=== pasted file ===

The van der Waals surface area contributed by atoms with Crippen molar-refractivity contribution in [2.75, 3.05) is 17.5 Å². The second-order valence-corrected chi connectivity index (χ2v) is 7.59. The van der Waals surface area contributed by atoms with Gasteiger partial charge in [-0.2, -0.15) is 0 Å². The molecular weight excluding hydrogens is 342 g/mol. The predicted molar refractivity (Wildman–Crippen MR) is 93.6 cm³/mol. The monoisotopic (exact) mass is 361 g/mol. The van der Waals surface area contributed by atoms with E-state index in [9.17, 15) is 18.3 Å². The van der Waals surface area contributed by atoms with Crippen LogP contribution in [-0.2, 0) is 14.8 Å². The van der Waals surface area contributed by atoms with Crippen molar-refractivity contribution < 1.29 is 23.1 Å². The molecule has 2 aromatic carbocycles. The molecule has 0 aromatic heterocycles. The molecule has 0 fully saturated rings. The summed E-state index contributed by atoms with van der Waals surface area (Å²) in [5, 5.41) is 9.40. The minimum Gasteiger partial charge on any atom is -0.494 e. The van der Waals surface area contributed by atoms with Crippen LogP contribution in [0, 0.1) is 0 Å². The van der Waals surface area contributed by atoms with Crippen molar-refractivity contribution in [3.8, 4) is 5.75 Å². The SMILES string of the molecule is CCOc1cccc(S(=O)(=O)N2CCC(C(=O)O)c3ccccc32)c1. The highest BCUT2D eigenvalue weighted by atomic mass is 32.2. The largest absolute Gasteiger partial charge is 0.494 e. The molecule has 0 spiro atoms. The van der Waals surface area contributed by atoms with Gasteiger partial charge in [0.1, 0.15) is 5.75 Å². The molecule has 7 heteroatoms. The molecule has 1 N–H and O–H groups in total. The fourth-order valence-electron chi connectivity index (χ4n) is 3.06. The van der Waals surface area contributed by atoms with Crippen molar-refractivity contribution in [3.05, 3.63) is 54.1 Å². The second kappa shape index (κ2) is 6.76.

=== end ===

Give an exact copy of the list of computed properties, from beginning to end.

The van der Waals surface area contributed by atoms with Crippen molar-refractivity contribution in [2.75, 3.05) is 17.5 Å². The second-order valence-corrected chi connectivity index (χ2v) is 7.59. The van der Waals surface area contributed by atoms with Gasteiger partial charge in [-0.2, -0.15) is 0 Å². The molecular weight excluding hydrogens is 342 g/mol. The predicted molar refractivity (Wildman–Crippen MR) is 93.6 cm³/mol. The monoisotopic (exact) mass is 361 g/mol. The van der Waals surface area contributed by atoms with E-state index in [9.17, 15) is 18.3 Å². The van der Waals surface area contributed by atoms with Crippen LogP contribution in [-0.2, 0) is 14.8 Å². The van der Waals surface area contributed by atoms with Crippen molar-refractivity contribution < 1.29 is 23.1 Å². The molecule has 2 aromatic carbocycles. The molecule has 0 aromatic heterocycles. The molecule has 0 fully saturated rings. The summed E-state index contributed by atoms with van der Waals surface area (Å²) in [5, 5.41) is 9.40. The minimum Gasteiger partial charge on any atom is -0.494 e. The van der Waals surface area contributed by atoms with Crippen LogP contribution in [0, 0.1) is 0 Å². The van der Waals surface area contributed by atoms with Crippen molar-refractivity contribution in [3.8, 4) is 5.75 Å². The SMILES string of the molecule is CCOc1cccc(S(=O)(=O)N2CCC(C(=O)O)c3ccccc32)c1. The highest BCUT2D eigenvalue weighted by atomic mass is 32.2. The largest absolute Gasteiger partial charge is 0.494 e. The molecule has 0 spiro atoms. The van der Waals surface area contributed by atoms with Gasteiger partial charge in [0.1, 0.15) is 5.75 Å². The molecule has 7 heteroatoms. The molecule has 1 N–H and O–H groups in total. The fourth-order valence-electron chi connectivity index (χ4n) is 3.06. The van der Waals surface area contributed by atoms with Crippen molar-refractivity contribution in [3.05, 3.63) is 54.1 Å². The second kappa shape index (κ2) is 6.76.